I crossed Panvel and drove towards Pune. Ghulam Ali was crooning in his mellifluous voice about his heartbreak, when I saw couple of headlights zigzagging towards me in rear view mirror. I recognized the red bandana of one of those damned bikers in the light of a passing vehicle. I gave them pass, but instead of passing, they drew parallel to me and leered. I switched gears and sped off. Then I saw around 7 bikes following me. Damn! How did I offend these idiots! I kept the SUV in the middle of the narrow road and kept a steady 80kmph. I knew that their intention was to eve-tease the pretty lady in a high class car. I was not going to give them this pleasure. One of those guys tried to overtake me through left and I cut him off. Then the horror dawned on me! What if they want to molest me? At 11 pm, the sleepy highway was deserted, bar an occasional truck, bound towards some unknown and exotic destination. I was doing more than 100kmph. Anyone interested in mere teasing will never give such a chase! They had more nefarious designs, I was sure. I was panicked. Human mind is a certifiable masochist. When you are on a deserted street in the middle of a night, you always remember all the horror movies you have seen. You look around, just to check if a zombie is following you. When in a crisis, it always relives the worst you can ever imagine. I recalled all the rapes I had recently read in the newspapers, when I saw another bike coming parallel to me from right. I floored the accelerator. The 190bhp engine growled like a beast surprised and shot in the night like a bat from hell. Ghulam Ali was still struggling about cajoling his lover to give him a glance. I was busy avoiding it. The puny 350cc engines of their bikes couldn’t match the raw power of 2400cc engine of a CRV. I was soon far ahead.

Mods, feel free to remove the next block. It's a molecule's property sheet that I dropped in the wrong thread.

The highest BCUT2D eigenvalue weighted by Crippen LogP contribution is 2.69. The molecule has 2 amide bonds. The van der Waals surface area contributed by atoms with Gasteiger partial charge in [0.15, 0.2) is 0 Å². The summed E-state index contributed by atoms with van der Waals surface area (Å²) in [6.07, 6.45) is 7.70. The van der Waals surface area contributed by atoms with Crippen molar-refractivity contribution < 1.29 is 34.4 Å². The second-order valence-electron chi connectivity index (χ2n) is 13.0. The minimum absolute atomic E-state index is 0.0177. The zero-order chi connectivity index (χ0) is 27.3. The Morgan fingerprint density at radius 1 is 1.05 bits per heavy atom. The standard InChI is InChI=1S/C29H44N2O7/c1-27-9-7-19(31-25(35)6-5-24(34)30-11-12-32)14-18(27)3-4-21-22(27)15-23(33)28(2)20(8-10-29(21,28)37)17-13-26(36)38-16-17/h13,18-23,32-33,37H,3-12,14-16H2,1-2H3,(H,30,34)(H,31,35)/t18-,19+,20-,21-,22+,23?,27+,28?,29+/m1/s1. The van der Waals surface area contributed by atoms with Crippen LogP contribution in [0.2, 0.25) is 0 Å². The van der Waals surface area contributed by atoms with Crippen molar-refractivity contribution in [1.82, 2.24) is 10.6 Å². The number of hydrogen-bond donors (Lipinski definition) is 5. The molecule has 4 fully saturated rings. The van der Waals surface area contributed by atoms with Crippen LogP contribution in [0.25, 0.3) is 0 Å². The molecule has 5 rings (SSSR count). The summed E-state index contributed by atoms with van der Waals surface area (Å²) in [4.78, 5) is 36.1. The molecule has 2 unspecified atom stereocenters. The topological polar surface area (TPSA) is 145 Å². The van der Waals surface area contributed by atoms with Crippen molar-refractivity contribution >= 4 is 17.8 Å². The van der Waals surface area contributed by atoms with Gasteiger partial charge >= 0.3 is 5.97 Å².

I had reached Somatane Phata, 20 km from Lonavla. I found a roadside hotel with a number of vehicles parked and I screeched to a halt there. I was shaking from my head to toe and sat in my seat with my head on the steering wheel for an eternity. Then, I opened the door and jumped out. As soon as I came out, I saw those infernal bikes swinging in towards the hotel like homing pigeons. I ran inside the hotel, screaming hysterically. Couple of drivers came out in curiosity. The bikes stopped. Few of them turned and took off when they saw a mob. But, three of them stood their ground. The leader jumped off the bike and came to me. How I hated the bearded face and long locks! He came to me and said, “Ma’am, you left your handbag at the gas station. We were following you to give it to you as you had many documents in it, including the papers of your car. We were going to Mahabaleshwar anyway, and both the Pune and Alibaug routes were same to us mavericks!”, he laughed pleasantly, “So decided to follow you. As bikers, we never ride beyond 80kmph at night, but you made us do 100 today! Please check if everything is fine in the bag.” Then he looked keenly at my face, “I hope we didn’t scare you, ma’am!”
I laughed nervously. “No. Not at all.” The assembled public couldn’t understand anything. And, I wasn’t going to enlighten them.
I don’t know if you have ever been slapped with a wet rag! The poor guy was not even aware of the image I had of him and his creed a few minutes ago. I just took my handbag, which was a gift from Tanay on our last anniversary and mumbled an inaudible thanks. I couldn’t meet his eyes. He insisted that I check the bag for its contents. I couldn’t humiliate him any further by insinuating that he stole something and then took the trouble to return the bag! He turned around and left before I could apologize properly. I slunk away with everyone staring at me strangely. Once I reached the highway, the gang was waiting for me. They rode with me till Lonavla, like a guard of honor. I felt like a Queen on her tour. So much for stereotyping and prejudging people!
We enjoyed our outing. I decided not to let Tanay know about my stupidity. We returned on Monday afternoon. Once we reached Somatane Phata, a gang of Bullet Bikers whoosed by. The leader and the bikers waved their hands towards me and whooped. I waved cheerily. Tanay was puzzled! “Never knew that you had biker friends!”
I smiled sweetly.